Hello! I'm Tom. I designed a game called Gunpoint, about rewiring things and punching people, and now I'm working on a new one called Heat Signature, about sneaking aboard randomly generated spaceships. Here's some more info on all the games I've worked on, here's the podcast I do, here are the videos I make on YouTube, here are some of the articles I wrote for PC Gamer, and here are two short stories I wrote for the Machine of Death collections.
RoboLeg: this game would be PERFECT for mobile, and I’d...
Chris Kilgariff: Hey, This game needs to be a mobile phone...
Andrew: Just linked the book club to you, boosting your...
Published a long while back, don’t think I ever linked it here. A long-suppressed rant at mainstream action game design.
“The instant the first character speaks, I reflexively want them to shut up. If there’s text on screen, I’m not reading it. If there’s a cut-scene, I’m skipping it. If there are no enemies to shoot, I shoot my friends, and if I can’t shoot my friends, I shoot just next to my friends and then swing my crosshair onto them as quickly as possible in a lame attempt to glance them with a bullet I know won’t do anything. I thought that was normal.
Then, playing Bulletstorm the other night and hating every second of it, I had an awful realisation: this is my fault. I’m the reason games suck now. I’m the lazy, belligerent jerk every mainstream shooter seems to be designed for, and it’s because of gamers like me that they’re built this way.”
The creative director of Bulletstorm responded to me, which led to an interesting discussion.
Popeye Doyle: Game scripts tend to follow films, so they want to introduce all the characters and the world in the first 30 minutes. Really they should let the player play for 30 minutes, then when he's started to care about the character he's interacting with, the script should start telling them about the chap and the world he's in. At that point, the player should be more curious and attentive, or at least reasonably willing to take a break from all the action.
Pod: Maybe games should have a target audience in the system requirements, so that we don't have to go lowest-common-denominator with the 'PRESS E OR ELSE' stuff?
"You must be not-shit at playing games to play this game"
"You must have played 3 other FPS games to play this game".
"You must actively know an an options menu is to be able to play this game"
Curly: I always left Black Mesa East with guns completely empty, because I'd shot them dry at the yammering fucks who wouldn't let me out of the room.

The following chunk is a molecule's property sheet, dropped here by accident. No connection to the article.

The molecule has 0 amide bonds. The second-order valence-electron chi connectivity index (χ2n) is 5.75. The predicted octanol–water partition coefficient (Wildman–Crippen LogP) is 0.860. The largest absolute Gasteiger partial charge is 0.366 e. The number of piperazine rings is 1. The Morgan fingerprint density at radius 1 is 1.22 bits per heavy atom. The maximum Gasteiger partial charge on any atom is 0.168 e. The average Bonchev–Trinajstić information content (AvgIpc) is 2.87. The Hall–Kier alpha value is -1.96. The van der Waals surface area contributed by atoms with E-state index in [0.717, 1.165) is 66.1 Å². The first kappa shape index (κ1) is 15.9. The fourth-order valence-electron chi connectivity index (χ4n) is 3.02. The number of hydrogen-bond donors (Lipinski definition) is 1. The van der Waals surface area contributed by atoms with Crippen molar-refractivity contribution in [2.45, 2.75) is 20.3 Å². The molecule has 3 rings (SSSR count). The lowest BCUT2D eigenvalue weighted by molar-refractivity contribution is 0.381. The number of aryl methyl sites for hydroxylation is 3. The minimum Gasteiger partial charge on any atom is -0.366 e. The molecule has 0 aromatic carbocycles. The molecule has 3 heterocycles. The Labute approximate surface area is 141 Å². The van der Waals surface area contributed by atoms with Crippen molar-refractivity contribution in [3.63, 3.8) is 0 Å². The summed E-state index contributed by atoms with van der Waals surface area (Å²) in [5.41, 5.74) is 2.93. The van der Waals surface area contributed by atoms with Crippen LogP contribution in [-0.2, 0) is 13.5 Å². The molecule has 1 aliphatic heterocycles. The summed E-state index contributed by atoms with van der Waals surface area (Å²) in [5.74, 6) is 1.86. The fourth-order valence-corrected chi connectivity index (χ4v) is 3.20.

Most games with stories are made worse by those stories. Most game designers don't have a story to tell. We get regurgitated Saturday morning cartoons for cutscenes because the designers don't care about plot or dialog and only include them to check off an item on the feature list.
And you're not a dick for wanting to skip that. And neither am I. I realise it was probably just the conceit of the piece, but I found it far too apologetic. Indifferent designer bores player with moronic plot, player revolts, designer tightens the screws? Player is not at fault.
SenatorPalpatine: I remember this editorial from a year ago and still agree with it. Every time I play a co-op game the first thing I do is test if there is friendly fire, to my friend's chagrin. Haven't played Bulletstorm though.
I feel reassured that this site is still here and looks the same after so many moons. I have been covertly monitoring its content via RSS for some time.
Phydaux: I never caught these the first time around. Interesting reading. And a bit depressing. It really does seem like Adrian Chmielarz (and many other AAA game designers) seem to think that user testing is the best way to go for a great game?
Why do they think that people who have bought their £50 game are going to give up if they don't know how to crouch, or shoot, or move. Seriously who would spend that kind of money, then give up at the beginning because they didn't know how to control the game?
User test-groups probably respond badly because they don't care and they're not invested in it.
And, I seriously hate installing an old game that forces me through all this. "It's your first play-through so the tutorial is mandatory and all the cut-scenes are unskippable" Uuuurgh.
If only Minecraft had unskippable tutorials, it may have became a massive success, and not the niche underground title that it is... oh wait. ;)
HothMonster: Interesting, have you seen this recent piece by Chmielarz? Seems like your conversation stuck with him, at least in some way.
ps, where do you keep the dates around here?
HothMonster: Nevermind, no it doesn't. Your post sent me down a link spiral and I read the middle and down of that post without reading the top. I read the connection into it.
Your button is smart.
Jason L: In the URL.
Flint: Best example of this that I can remember is when I played Metro: Last Light.
"Hi I'm Miller!"
"Hi I'm Anna"
"Nice ass. Don't care"
"Hi I'm a radioactive winged demon thingy!"
"BLAM. Don't care."
Jabberwok: This is really just regurgitating what's been said already, but I wanted to add my voice in saying that I will willingly invest myself in games that let me do what I want. I grew up on Fallout and other RPGs that let me go anywhere and attack anyone, and I was perfectly willing to engage with the story and play the part required of me, because I knew that it was actually ME playing it. But the second developers started throwing in invincible NPCs, I jut wanted to kill them all (the NPCs, not the developers).